Overview of Smoking & Health Effects of Smoking

Tobacco has a negative effect on almost every organ of the body. According to the U.S. Department of Health & Human Services, tobacco use is the leading preventable cause of death in the United States, resulting in more than 443,000 deaths each year. Worldwide, recent studies have shown that tobacco is responsible for about 6 million deaths each year.

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In March 2012, the U.S. Department of Health & Human Services reported that, from 1975 to 2000, nearly 800,000 deaths from lung cancer in the United States were prevented due to declines in smoking as a result of tobacco control programs and policies. This data was presented in the Journal of the National Cancer Institute (NCI) and the research was funded by the NCI.

According to the U.S. Centers for Disease Control and Prevention (CDC), the overall rate of cigarette smoking in adults over the age of 18 in the United States dropped from 20.9 percent in 2005 to 17.8 percent in 2013—the lowest rate since record keeping began in 1965. This report, published in the Morbidity and Mortality Weekly Report (MMWR) on November 26, 2014, also indicated that the number of cigarette smokers in the United States fell from 45.1 million in 2005 to 42.1 million in 2013.

Cigar smokers and smokeless tobacco (chew or spit tobacco) users have similar health risks as cigarette smokers.

Effects of Secondhand Smoke

Environmental tobacco smoke (ETS)—or secondhand smoke—results in approximately 3,000 lung cancer deaths per year in non-smokers. Secondhand smoke is what is given off by the end of the burning cigarette and by the smoker's exhalations.

Short-term Effects of Smoking

Short-term effects of smoking include more frequent respiratory illnesses such as coughs, colds, bronchitis, and pneumonia. Among children and adolescents exposed to secondhand smoke, rates of asthma, ear infection and lower respiratory infections are higher.

Long-term Effects of Smoking

The long-term effects of smoking are extensive. There are numerous diseases linked to smoking. Smoking can cause cancer of the mouth and throat and lung cancer, and can increase the risk for stomach (gastric) cancer, kidney cancer, bladder cancer, cervical cancer, and pancreatic cancer. About one third of all cancers are linked to tobacco use—and 90 percent of lung cancer cases are linked to smoking.

Smoking also causes chronic obstructive pulmonary disease, or COPD, (e.g., emphysema, chronic bronchitis), which is severe lung damage. Smoking reduces blood circulation and narrows blood vessels, depriving the body of oxygen and increasing the risk for heart disease. Non-smokers who are exposed to secondhand smoke are 25 percent more likely to develop heart disease. Smoking also doubles the risk for stroke and increases the risk for developing cataracts.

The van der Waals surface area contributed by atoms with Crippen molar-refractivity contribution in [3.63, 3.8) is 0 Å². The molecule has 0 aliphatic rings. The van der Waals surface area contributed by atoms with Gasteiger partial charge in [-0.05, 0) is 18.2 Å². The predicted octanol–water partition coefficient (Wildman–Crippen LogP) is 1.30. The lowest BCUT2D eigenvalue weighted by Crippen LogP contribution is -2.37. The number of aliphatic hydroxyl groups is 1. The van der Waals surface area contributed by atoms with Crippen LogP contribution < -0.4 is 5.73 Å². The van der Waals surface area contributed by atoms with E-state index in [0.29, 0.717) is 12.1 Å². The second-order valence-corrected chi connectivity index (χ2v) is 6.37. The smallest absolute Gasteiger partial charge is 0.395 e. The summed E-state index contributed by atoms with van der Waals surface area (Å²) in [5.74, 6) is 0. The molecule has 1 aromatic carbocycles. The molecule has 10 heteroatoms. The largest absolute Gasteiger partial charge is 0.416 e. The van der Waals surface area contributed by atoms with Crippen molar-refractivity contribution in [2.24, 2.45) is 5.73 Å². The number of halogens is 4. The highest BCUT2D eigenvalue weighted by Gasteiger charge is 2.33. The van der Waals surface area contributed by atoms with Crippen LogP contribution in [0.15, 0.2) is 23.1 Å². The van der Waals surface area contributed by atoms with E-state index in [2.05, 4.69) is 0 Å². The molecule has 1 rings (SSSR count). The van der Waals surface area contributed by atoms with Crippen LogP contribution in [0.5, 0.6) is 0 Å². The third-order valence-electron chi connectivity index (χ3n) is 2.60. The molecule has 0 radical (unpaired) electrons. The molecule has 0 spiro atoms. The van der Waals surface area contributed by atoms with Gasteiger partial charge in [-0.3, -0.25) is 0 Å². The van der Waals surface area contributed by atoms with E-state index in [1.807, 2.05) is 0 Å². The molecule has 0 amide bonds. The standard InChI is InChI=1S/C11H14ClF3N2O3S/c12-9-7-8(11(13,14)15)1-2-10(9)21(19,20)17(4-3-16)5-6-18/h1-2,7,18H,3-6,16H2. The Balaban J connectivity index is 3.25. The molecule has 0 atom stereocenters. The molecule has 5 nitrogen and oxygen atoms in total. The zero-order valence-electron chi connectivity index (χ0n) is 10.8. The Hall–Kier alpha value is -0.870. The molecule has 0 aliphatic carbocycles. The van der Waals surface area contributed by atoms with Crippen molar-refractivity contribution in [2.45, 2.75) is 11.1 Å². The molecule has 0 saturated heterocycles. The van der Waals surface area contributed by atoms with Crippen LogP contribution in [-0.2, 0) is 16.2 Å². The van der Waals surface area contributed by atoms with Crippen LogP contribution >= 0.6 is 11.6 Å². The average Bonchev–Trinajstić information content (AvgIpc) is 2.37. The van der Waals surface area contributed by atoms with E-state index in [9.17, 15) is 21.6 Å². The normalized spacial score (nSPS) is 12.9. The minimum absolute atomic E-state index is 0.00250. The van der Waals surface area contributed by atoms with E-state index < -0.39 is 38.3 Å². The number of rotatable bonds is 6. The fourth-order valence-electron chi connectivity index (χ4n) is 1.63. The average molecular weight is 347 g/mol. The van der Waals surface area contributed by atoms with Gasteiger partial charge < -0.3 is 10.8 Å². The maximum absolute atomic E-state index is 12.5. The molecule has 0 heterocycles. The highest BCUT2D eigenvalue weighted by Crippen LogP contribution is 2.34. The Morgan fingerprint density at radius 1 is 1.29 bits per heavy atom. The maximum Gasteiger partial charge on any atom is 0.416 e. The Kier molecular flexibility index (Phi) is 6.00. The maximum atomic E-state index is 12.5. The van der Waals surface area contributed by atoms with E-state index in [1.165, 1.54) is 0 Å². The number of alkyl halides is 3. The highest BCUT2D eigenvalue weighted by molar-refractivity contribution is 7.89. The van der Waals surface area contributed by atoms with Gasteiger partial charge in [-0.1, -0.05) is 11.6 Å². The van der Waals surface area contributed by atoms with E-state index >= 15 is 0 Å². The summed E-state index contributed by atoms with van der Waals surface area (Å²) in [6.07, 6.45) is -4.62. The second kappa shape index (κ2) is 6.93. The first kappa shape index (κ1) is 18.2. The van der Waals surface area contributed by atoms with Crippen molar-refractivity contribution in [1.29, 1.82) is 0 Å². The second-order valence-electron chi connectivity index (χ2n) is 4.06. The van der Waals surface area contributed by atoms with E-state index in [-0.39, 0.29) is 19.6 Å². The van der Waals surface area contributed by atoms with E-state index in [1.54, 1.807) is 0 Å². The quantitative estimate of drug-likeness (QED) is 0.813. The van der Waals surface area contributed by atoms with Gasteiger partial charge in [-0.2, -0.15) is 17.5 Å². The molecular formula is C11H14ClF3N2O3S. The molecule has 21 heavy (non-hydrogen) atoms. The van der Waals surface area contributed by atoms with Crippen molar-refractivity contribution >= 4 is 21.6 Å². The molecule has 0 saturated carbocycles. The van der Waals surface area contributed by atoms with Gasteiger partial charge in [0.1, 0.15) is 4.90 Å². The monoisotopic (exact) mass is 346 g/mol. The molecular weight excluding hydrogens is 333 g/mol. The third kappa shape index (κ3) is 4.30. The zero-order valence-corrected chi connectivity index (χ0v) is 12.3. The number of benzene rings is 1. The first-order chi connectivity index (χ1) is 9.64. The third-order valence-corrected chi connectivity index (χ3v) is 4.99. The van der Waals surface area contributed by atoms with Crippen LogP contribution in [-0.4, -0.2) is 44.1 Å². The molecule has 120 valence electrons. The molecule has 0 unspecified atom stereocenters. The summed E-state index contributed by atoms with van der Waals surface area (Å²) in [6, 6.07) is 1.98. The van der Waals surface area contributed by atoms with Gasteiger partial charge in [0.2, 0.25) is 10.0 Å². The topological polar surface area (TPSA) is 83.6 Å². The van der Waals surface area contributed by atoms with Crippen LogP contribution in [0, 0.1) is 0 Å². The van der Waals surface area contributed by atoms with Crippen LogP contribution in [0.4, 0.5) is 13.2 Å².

Smoking poses additional health risks for women. It increases the risk for rheumatoid arthritis (RA) and leads to loss of bone density (osteoporosis), increasing the chances of hip and spine fractures in postmenopausal women.

Women of childbearing age who smoke face higher rates of infertility and greater risks for complications during pregnancy. Smoking during pregnancy also increases the unborn baby's health risks (e.g., premature birth, respiratory illnesses, low birth weight). After birth, the risk for sudden infant death syndrome (SIDS) doubles for babies exposed to secondhand smoke.

Children and teens are especially vulnerable to the hazards of smoking. Because their bodies are not fully mature, smoking interferes with normal lung development in those who begin smoking as children or adolescents. Young people who smoke may become more strongly addicted to cigarettes and face an even greater risk for developing lung cancer than those who start smoking later in life. Every day, approximately 4,000 children under the age of 18 try a cigarette for the first time and 1,000 become regular smokers.

Teenagers who smoke are more likely to have depression or other psychological problems. They are also more likely to engage in other dangerous behaviors, such as using alcohol and other drugs.

About E-Cigarettes

Electronic cigarettes (also known as e-cigarettes) are battery-operated devices that often are designed to look, feel, and taste like tobacco cigarettes. These devices, which may be marketed to young people and sold as a safer alternative to smoking, contain nicotine, flavors, and other substances that are turned into a vapor and are then inhaled.

In July 2009, several public health organizations, including the U.S. Food and Drug Administration (FDA), the U.S. Department of Health and Human Services, and the Centers for Disease Control and Prevention (CDC), determined that e-cigarettes contain toxic chemicals and cancer-causing agents (carcinogens) and that health claims made by manufacturers of these devices are unproven.

In February 2013, the CDC reported that the use of e-cigarettes increased from about 10 percent of all adult smokers in 2010 to about 21 percent in 2010. It's estimated that in 2011, 1 in 5 adults who smoke cigarettes tried electronic cigarettes. According to the CDC, the impact of e-cigarettes on long-term health must be studied further.

According to the FDA, steps were taken in February 2014 to stop the sale and distribution of 4 tobacco products currently on the market in the United States (Sutra Bidis Red, Sutra Bidis Menthol, Sutra Bidis Red Cone, and Sutra Bidis Menthol Cone). This action marks the first time the Agency issued this order under the Family Smoking Prevention and Tobacco Control Act to regulate products that are not found to be substantially equal to other marketed tobacco products. The Act required companies to submit an application for these products to the FDA by March 2011.

Publication Review By: Karen Larson, M.D.,Stanley J. Swierzewski, III, M.D.

Published: 15 Jul 2006

Last Modified: 01 Dec 2014